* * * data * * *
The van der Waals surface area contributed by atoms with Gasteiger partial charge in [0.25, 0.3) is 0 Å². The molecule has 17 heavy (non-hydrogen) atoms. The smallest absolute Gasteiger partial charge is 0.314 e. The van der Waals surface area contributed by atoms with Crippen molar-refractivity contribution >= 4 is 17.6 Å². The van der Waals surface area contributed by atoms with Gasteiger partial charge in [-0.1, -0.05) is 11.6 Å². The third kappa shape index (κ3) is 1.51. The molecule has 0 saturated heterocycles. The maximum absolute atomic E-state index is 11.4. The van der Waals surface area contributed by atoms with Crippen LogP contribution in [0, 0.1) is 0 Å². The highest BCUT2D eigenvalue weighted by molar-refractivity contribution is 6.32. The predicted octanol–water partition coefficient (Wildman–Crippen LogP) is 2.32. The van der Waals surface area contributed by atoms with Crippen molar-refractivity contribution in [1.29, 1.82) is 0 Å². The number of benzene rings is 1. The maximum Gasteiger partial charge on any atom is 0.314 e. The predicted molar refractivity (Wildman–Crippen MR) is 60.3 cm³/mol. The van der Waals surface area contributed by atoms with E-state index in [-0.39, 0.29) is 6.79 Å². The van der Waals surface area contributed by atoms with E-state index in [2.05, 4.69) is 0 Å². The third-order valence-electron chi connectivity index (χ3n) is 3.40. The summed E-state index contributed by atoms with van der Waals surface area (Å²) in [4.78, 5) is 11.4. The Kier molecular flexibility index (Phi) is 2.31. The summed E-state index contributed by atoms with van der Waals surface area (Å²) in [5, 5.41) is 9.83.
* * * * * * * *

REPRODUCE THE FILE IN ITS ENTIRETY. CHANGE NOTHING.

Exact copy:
The van der Waals surface area contributed by atoms with Gasteiger partial charge in [0.25, 0.3) is 0 Å². The molecule has 17 heavy (non-hydrogen) atoms. The smallest absolute Gasteiger partial charge is 0.314 e. The van der Waals surface area contributed by atoms with Crippen molar-refractivity contribution >= 4 is 17.6 Å². The van der Waals surface area contributed by atoms with Gasteiger partial charge in [-0.1, -0.05) is 11.6 Å². The third kappa shape index (κ3) is 1.51. The molecule has 0 saturated heterocycles. The maximum absolute atomic E-state index is 11.4. The van der Waals surface area contributed by atoms with Crippen LogP contribution in [0, 0.1) is 0 Å². The highest BCUT2D eigenvalue weighted by molar-refractivity contribution is 6.32. The predicted octanol–water partition coefficient (Wildman–Crippen LogP) is 2.32. The van der Waals surface area contributed by atoms with Crippen molar-refractivity contribution in [1.29, 1.82) is 0 Å². The number of benzene rings is 1. The maximum Gasteiger partial charge on any atom is 0.314 e. The predicted molar refractivity (Wildman–Crippen MR) is 60.3 cm³/mol. The van der Waals surface area contributed by atoms with E-state index in [-0.39, 0.29) is 6.79 Å². The van der Waals surface area contributed by atoms with E-state index in [2.05, 4.69) is 0 Å². The third-order valence-electron chi connectivity index (χ3n) is 3.40. The summed E-state index contributed by atoms with van der Waals surface area (Å²) in [4.78, 5) is 11.4. The Kier molecular flexibility index (Phi) is 2.31. The summed E-state index contributed by atoms with van der Waals surface area (Å²) in [5, 5.41) is 9.83.